By Alan Scherstuhl
By Charles Taylor
By Melissa Anderson
By Inkoo Kang
By Amy Nicholson
By Sam Weisberg
By Stephanie Zacharek
By Chuck Wilson
It took him 30 years to pay it off and it took me eight months to fuck it up," sighs Kathy Nicolo (Jennifer Connelly), in re House of Sand and Fog's titular Bay Area abode, which she inherited from her father. Former Iranian army colonel Behrani (Ben Kingsley) has bought the place, at auction, for a pittance. Behrani moves in, refurbishes, and plans to flip for profit, so that at last he and his long-suffering wife (Shohreh Aghdashloo) can enjoy the more refined life they knew in Iran. Airlessly melodramatic, full of moral brow-furrowing, this adaptation of Andre Dubus III's novel nevertheless does a great service in shining a light on a silent disease affecting 10 if not 12 Americans: envelopophobia, the fear of opening one's mail.
Reeling from a wrecked marriage and wobbly from rehab, Kathy lacks the will to sift through the correspondence that filters through her door slot, realizing that she's failed to follow up on an erroneous tax request only when county officials wade through those improbable envelopes to evict her. Cop Lester Burdon (Ron Eldard), with kindness and/or lust in his heart, semi-stalks her as she relocates to a fleabag motel and then her car. He leaves his family, shacks up with this unwitting femme fatale, and begins to menace the new inhabitants with misplaced Proposition 187 vigor. House is a tale of two cleaners on a collision course: Kathy vacuums other people's swank digs, and Behrani harpoons roadside trash, a gig ill-befitting his résumé. All ramrod posture and martial punctilio, he parks his Benz at a hotel garage, and changes into an immaculate suit before coming home to his family. He works the night shift at a convenience store, scrupulously entering the price of the Snickers he snacks on. These early glimpses of Behrani's secret, scrimped life have a simple power that the film soon dissipates.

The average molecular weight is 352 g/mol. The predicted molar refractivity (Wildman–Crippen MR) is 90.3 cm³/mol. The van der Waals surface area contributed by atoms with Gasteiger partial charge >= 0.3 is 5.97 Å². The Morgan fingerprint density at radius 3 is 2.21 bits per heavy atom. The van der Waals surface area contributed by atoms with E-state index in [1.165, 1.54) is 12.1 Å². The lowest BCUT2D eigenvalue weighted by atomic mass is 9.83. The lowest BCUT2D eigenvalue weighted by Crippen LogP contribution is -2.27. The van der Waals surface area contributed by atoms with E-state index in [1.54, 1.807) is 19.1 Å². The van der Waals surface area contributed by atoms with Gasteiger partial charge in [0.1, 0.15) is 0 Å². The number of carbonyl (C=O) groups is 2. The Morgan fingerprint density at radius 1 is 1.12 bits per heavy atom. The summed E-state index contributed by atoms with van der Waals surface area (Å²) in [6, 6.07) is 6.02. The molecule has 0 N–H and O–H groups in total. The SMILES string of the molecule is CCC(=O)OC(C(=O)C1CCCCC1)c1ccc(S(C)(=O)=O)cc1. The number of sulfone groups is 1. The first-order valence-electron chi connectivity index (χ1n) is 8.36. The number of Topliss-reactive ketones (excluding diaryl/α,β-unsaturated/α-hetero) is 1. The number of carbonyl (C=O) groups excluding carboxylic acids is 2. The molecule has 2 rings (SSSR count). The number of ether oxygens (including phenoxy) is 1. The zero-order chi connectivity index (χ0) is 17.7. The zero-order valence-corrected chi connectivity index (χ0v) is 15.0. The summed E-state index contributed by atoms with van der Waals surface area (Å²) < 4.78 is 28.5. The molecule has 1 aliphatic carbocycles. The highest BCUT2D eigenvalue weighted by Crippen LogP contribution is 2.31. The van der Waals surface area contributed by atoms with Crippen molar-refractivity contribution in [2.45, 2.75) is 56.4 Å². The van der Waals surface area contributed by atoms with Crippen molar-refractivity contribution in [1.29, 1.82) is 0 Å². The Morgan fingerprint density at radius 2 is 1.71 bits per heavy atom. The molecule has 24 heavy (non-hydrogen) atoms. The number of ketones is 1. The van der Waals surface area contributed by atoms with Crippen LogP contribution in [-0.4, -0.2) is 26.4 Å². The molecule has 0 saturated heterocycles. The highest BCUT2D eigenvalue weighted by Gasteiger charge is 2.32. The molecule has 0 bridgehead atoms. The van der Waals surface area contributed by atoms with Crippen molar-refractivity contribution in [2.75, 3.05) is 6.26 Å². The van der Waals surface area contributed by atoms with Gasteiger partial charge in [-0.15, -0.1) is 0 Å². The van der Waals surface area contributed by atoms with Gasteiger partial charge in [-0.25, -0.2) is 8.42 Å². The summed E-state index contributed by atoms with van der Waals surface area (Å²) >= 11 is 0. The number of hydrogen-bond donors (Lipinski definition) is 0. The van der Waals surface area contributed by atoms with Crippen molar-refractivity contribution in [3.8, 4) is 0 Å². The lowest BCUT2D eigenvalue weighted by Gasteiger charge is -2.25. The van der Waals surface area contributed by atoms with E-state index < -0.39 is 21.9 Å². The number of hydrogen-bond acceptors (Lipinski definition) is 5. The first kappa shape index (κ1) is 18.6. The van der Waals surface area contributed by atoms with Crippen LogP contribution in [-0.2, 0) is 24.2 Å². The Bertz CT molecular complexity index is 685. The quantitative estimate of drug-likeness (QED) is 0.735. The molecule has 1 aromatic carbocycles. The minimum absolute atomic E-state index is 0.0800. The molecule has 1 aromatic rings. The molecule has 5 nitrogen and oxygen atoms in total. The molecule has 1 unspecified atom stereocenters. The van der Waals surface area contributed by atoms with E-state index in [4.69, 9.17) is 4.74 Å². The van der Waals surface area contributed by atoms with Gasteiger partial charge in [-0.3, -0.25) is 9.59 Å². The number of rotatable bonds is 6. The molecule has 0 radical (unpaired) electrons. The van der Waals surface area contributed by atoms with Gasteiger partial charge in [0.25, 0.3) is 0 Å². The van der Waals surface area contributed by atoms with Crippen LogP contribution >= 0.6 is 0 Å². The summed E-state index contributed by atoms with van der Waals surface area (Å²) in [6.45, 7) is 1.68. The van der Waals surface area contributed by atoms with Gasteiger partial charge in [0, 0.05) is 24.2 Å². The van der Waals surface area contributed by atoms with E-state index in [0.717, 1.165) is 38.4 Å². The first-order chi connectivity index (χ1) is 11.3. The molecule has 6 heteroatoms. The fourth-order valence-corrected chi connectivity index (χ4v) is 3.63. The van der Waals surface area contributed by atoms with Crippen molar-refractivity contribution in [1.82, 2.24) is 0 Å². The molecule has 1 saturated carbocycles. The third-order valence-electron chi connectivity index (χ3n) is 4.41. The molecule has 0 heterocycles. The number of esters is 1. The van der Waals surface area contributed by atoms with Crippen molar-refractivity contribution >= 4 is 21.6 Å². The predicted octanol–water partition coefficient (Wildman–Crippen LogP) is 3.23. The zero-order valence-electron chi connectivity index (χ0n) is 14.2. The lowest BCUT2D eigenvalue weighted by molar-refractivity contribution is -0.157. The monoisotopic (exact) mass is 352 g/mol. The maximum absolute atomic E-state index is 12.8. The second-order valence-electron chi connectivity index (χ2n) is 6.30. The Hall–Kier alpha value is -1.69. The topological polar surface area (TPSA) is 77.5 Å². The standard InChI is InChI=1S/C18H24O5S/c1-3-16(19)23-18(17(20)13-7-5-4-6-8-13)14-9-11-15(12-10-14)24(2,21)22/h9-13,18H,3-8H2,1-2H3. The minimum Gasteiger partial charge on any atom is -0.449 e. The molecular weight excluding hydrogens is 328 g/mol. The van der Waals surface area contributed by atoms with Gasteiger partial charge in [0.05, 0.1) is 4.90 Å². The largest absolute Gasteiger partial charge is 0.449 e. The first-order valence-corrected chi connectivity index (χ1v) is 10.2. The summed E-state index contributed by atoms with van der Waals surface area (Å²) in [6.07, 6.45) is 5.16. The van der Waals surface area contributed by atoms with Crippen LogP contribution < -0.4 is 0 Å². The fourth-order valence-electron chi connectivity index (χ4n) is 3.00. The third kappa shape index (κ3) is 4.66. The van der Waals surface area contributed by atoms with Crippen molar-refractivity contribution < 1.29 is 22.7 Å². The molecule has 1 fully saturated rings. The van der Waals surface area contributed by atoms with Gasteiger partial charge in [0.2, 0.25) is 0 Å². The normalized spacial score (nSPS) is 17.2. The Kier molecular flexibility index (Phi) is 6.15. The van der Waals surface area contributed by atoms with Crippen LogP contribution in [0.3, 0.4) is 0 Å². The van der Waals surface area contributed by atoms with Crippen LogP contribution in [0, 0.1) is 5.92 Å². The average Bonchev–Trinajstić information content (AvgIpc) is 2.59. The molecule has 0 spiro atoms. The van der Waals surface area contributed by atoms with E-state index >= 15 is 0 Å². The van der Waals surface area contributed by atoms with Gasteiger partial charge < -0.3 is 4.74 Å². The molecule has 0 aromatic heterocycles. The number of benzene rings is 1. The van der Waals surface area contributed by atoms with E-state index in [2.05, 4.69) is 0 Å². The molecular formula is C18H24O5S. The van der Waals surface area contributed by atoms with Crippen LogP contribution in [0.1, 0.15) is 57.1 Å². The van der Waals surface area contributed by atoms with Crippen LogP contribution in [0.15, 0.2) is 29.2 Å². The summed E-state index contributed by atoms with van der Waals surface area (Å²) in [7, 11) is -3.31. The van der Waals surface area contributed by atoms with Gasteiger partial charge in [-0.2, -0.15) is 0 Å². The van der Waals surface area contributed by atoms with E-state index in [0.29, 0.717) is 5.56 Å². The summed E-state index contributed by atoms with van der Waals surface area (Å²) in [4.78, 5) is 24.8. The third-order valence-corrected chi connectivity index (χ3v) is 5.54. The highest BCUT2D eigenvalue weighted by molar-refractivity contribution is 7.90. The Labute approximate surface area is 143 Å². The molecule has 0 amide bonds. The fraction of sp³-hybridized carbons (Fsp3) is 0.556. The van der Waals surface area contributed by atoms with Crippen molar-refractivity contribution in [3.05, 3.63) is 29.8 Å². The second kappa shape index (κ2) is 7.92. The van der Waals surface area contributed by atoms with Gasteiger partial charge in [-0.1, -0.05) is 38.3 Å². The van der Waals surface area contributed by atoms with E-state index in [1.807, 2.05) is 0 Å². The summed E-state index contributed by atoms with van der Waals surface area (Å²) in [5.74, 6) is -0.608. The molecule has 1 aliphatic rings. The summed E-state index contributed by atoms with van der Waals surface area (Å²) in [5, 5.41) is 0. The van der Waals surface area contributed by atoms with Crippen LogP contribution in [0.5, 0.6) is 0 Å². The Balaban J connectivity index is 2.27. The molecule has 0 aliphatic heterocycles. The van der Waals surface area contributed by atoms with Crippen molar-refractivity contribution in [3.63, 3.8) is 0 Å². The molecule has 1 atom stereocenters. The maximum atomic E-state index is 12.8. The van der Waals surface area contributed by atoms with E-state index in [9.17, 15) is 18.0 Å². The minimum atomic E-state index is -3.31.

Kingsley lends Behrani a soupçon of Sexy Beast fury. He's utterly convincing but less than compelling, due to a lopsided plot that tries to drum up sympathy for the Kathy-Lester axis with all the subtlety of Neil Peart playing "Taps." After one of too many climactic scenes (Kathy attempts suicide twice in about 10 minutes), the viewer senses not the inevitable gears of tragedy, but the clunky manipulations of plot, and the sorry fate awaiting everyone in this foggy House is less wrenching than acted. Lesson: Open your mail!
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